Thorn: Mark Twain and a female base-ball club

From SABR member John Thorn at Our Game on June 6, 2016:

In 1975, as a youngish book editor at Hart Publishing in New York, I helped to create a line of “Hart Classics”–reissues of once notable volumes that were no longer in print. Among the musty titles I proposed was Mark Twain’s Library of Humor, an anthology of more than 160 stories by such revered if today unread authors as Ambrose Bierce, Josh Billings, Eugene Field, Joel C. Harris, Bret Harte, Oliver W. Holmes, William D. Howells, Bill Nye, and Artemus Ward. Mark Twain contributed twenty of his own stories, while asserting on the book’s flyleaf page that, “Those selections in this book which are from my own works were made by my two assistant compilers, not by me. This is why there are not more.” Because I had not for decades lifted this compendium of jollification from my shelves, I had forgotten that one of the contributors, James M. Bailey (represented with four selections), had contributed a story titled “A Female Base-Ball Club.” It has been forgotten for good reason, perhaps, but it does illustrate how men once viewed the idea of women playing baseball (not to mention other sports), and thus may have some instructive value today. At the very least it is an oddity that scholars will appreciate.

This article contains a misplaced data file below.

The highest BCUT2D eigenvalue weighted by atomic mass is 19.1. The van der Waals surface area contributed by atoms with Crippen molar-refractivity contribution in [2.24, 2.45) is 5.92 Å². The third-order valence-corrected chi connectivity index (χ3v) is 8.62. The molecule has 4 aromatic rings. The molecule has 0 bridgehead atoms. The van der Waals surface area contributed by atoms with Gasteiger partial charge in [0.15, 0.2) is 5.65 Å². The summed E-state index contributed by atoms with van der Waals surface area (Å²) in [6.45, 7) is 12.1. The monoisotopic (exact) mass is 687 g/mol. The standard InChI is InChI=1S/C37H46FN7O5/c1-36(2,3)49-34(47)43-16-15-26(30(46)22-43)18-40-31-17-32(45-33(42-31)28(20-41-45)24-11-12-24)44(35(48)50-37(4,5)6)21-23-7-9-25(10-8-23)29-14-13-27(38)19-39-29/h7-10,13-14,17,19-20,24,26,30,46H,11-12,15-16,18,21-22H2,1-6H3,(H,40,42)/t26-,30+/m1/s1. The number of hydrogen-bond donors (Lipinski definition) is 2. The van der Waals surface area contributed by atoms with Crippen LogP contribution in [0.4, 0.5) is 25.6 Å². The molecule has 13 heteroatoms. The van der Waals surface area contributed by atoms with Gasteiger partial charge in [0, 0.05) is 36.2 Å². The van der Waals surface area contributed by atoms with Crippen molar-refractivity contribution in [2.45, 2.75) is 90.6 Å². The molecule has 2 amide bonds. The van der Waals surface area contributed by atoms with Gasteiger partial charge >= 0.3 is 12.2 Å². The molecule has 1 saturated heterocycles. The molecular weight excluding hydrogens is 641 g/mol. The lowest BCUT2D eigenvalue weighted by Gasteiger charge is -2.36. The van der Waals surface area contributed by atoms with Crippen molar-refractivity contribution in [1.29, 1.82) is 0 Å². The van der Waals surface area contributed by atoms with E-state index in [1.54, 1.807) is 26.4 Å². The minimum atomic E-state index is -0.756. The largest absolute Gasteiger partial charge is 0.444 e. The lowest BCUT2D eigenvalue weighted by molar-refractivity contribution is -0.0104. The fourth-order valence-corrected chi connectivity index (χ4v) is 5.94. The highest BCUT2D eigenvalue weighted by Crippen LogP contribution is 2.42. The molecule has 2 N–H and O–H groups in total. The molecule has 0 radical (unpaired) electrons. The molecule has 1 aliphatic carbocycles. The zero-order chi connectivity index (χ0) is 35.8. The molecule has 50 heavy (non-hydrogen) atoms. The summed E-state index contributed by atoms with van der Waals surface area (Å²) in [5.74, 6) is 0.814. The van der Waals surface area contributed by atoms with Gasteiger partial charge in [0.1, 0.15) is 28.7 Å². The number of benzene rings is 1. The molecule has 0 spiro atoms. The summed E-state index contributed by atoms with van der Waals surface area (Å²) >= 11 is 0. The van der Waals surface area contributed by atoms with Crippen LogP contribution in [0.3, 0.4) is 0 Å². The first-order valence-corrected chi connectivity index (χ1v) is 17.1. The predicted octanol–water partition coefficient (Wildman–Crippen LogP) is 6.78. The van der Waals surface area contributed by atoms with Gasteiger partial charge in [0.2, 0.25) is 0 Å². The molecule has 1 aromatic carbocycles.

Twain plucked this story from Bailey’s Life in Danbury, published by Shepard & Gill in 1873 and “carefully compiled with a pair of eight-dollar shears, by the compiler” from the pages of the Danbury News. The story thus reflects the state of women’s baseball at some time before the advent of novelty nines later in the decade (Blondes versus Brunettes, and similarly described “pulchritudinous nines”). Now let’s permit Mark Twain to introduce us to the author and his tale.

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Originally published: June 8, 2016. Last Updated: June 8, 2016.